Most importantly, the serifs on the top of stems in n m d b etc, should show a link to how they would look in a garalde typeface. Make them slightly wider where they meet the stem, or something like that. Just try out as many different versions as you can think of.

Keep going! It's a charming concept. In my opinion much more so than the sans serif you're working on.

Cheers!
Jasper

Trevor Baum's picture

Hey, thanks Jasper! I agree completely with your comments. The 'g' wasn't taken from another typeface, but I agree that it looks too "garalde." I tweaked some of the serifs on the top of the stems, making them a bit chunkier, and also more human. I also widened the 'a' and rebuilt the 'r' from your suggestion, and I'm quite happy with it!

I attached a pdf specimen for closer inspection.

Gary Lonergan's picture

You could always call it Mubarak as he's getting away from Egypt as well. I like it but agree that a needs a bit more machine in it – How about a flat terminal like Apollo or Palatino

Trevor Baum's picture

Haha, great suggestion Gary! So you're telling me it needs more machine, and Jasper is telling me it needs to look more human. Who do I trust? ;)

I agree that the strength is finding that intersection between the machined and the calligraphic - that was the original idea. But how do I best achieve that? Which serifs and terminals should be perfect, and which should be imperfect?

Gary Lonergan's picture

yes we do love our comments no I was just looking at the /a/ and it has that curving baseline terminal so typical of old face types. But if you look at Palatino /a/ it has that firm baseline serif. Something like this maybe

1996type's picture

Use the top serif in /r/ for the tail of a. That should do the trick.

Gary Lonergan's picture

what he said

Trevor Baum's picture

I'll try that, thanks! What about the terminals of the c, y, s, and j (which I haven't created yet)? How should those relate?

Also, what do you think of the new 'g'? I tried to make the bowl flatter, with less stroke contrast, like the 'g's of Clarendon/Sentinel. Do you think it works with the rest of the characters, and without the quirky peacock-style ear?

LexLuengas's picture

Now that some aspects of the typeface have been settled, consistency may speak for itself. Right now teardrop terminals seem more appropriate, but you should take in account that the forms are not as many as to avoid elasticity in the design process. Even after you have picked out a feature for your forms, force yourself to reconsider it after some time, my advice. Drawing letterforms on a paper sheet (in opposition to working "ex tempore" on the screen) is also very helpful to come up with new ideas.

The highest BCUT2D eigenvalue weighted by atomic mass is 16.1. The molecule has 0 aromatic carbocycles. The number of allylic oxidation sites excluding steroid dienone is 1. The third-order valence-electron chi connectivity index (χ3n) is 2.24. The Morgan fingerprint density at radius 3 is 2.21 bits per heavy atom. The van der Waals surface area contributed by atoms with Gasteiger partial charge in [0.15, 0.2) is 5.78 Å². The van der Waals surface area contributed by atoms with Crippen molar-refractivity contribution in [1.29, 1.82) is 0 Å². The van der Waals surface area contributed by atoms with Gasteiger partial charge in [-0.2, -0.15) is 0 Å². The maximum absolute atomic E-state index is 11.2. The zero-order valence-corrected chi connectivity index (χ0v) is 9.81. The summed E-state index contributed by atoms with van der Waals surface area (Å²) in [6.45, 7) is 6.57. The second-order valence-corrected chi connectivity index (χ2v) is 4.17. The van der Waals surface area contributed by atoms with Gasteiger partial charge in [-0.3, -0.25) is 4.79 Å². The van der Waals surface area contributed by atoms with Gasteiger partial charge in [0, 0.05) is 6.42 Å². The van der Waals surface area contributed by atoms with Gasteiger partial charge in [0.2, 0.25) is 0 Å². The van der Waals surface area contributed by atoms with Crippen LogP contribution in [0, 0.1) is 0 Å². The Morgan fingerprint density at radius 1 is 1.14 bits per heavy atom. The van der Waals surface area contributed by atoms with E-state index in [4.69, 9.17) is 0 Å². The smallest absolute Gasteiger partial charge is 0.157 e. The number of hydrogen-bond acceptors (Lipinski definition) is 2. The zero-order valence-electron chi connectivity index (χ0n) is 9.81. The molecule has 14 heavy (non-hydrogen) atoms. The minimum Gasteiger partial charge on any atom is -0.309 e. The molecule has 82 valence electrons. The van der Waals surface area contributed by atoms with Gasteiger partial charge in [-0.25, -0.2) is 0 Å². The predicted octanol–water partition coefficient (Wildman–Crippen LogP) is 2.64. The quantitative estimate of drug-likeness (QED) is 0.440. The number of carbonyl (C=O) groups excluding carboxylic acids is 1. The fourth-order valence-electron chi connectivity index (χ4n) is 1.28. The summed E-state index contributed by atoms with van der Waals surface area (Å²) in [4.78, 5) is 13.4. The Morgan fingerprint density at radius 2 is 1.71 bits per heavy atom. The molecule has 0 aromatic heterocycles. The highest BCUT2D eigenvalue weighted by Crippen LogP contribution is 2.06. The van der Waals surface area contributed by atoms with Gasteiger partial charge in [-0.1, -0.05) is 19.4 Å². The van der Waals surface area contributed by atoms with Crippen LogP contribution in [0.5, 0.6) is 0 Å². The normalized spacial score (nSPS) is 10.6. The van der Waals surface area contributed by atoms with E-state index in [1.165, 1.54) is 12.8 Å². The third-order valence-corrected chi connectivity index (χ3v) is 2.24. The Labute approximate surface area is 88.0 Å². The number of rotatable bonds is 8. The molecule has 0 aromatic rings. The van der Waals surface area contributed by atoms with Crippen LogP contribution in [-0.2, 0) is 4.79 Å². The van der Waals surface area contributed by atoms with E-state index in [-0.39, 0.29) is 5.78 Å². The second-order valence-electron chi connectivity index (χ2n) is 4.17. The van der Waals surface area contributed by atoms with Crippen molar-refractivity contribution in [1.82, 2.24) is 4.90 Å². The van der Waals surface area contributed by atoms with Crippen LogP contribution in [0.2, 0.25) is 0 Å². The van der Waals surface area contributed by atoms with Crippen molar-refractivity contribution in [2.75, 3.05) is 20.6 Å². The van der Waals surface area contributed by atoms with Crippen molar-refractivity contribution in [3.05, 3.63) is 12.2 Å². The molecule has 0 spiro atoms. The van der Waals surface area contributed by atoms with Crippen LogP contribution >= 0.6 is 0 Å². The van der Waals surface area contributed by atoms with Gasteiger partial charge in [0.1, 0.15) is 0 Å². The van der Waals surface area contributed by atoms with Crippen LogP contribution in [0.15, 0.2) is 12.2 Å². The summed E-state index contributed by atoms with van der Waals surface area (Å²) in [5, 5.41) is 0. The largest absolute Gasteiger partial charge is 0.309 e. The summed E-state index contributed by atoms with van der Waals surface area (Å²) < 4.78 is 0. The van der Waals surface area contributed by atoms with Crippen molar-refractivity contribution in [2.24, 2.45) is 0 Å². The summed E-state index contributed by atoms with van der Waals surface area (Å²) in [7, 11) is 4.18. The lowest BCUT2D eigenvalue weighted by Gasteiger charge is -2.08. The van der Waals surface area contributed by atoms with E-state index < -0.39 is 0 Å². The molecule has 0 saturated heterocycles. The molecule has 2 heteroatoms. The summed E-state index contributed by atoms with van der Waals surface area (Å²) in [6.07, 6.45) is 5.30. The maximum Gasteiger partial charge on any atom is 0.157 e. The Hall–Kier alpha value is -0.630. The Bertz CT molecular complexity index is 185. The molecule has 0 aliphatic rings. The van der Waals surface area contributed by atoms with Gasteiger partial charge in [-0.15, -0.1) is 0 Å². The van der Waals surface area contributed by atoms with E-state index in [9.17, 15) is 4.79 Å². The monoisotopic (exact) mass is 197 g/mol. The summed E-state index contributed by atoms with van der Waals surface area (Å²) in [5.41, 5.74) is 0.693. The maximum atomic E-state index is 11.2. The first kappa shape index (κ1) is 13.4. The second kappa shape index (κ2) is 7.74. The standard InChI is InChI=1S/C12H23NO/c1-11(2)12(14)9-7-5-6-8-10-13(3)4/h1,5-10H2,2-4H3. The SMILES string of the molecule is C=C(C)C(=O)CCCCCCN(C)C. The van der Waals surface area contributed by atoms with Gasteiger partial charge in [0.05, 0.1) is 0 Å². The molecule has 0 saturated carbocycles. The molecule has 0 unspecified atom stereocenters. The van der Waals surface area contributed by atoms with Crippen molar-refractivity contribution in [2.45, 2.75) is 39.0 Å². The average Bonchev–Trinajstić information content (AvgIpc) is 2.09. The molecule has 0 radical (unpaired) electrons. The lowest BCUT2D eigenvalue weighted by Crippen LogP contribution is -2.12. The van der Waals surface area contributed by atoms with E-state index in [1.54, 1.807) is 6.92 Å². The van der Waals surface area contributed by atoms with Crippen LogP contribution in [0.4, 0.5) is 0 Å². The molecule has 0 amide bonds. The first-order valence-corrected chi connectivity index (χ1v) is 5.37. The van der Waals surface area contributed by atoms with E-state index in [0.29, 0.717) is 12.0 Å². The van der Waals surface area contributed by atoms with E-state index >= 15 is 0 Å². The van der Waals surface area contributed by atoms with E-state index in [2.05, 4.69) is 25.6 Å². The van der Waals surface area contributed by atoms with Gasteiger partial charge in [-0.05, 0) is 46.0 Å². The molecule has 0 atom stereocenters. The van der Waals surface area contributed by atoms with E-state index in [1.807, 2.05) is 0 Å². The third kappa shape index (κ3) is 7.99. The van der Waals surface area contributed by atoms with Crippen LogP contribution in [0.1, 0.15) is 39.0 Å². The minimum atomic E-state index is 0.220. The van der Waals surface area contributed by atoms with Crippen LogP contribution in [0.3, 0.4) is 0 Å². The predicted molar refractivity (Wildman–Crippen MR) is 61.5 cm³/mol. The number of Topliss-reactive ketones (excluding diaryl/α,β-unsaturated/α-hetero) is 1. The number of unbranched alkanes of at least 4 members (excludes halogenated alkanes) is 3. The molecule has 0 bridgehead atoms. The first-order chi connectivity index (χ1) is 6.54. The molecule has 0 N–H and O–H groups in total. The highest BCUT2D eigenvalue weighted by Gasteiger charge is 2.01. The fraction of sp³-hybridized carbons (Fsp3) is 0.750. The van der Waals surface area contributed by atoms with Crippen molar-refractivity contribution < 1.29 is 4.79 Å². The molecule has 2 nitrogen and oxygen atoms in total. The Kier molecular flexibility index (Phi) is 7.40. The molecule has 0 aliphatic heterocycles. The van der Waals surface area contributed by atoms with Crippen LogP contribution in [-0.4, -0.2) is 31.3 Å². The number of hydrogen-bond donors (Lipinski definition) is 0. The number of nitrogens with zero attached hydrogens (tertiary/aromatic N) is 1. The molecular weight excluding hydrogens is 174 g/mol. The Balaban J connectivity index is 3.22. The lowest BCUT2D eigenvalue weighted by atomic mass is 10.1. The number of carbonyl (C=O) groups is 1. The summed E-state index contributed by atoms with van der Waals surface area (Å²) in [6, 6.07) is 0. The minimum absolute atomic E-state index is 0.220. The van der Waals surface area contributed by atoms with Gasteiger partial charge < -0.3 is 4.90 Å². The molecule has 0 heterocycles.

From my point of view, the clarendonian 'g' doesn't echo the aspects of the other letterforms. Try to fix it; the thin of the bowl extends to much, for instance. Also the link of the loop should be thicker to flow nicely into the horizontal.

Other observations:
- Check the thin of your 'o'. Right now it looks like a lining zero (so recycle it (: ). It is therefore too wide and round to work as an 'o'.
- The upper serif of the 'i' needs a bit of lengthening.

What happened to your original 'a'? I think it had an interesting vitality. Your revised one is also good, nevertheless. Keep up!

Gary Lonergan's picture

When I altered your photoshop image I agree that the resulting a is a little too mechanical in comparison with your original.
I'm looking at your original and I see a nice font except for e and g . The e has that venetian style cross bar which doesn't look good or suit the font. It looks like the e is tilted. And I agree with Lex that the loop of the g is too wide, and o is very monoline. Need to see a few more caps. ;-) Keep going

Trevor Baum's picture

Thanks guys! I've worked on this a bit this weekend, and will have an update with an improved 'g,' 'e,' and 'o' tonight :)

Lex, I loved my original 'a'! It didn't quite work, though, unfortunately - maybe I can recycle it into another, more classical garalde typeface.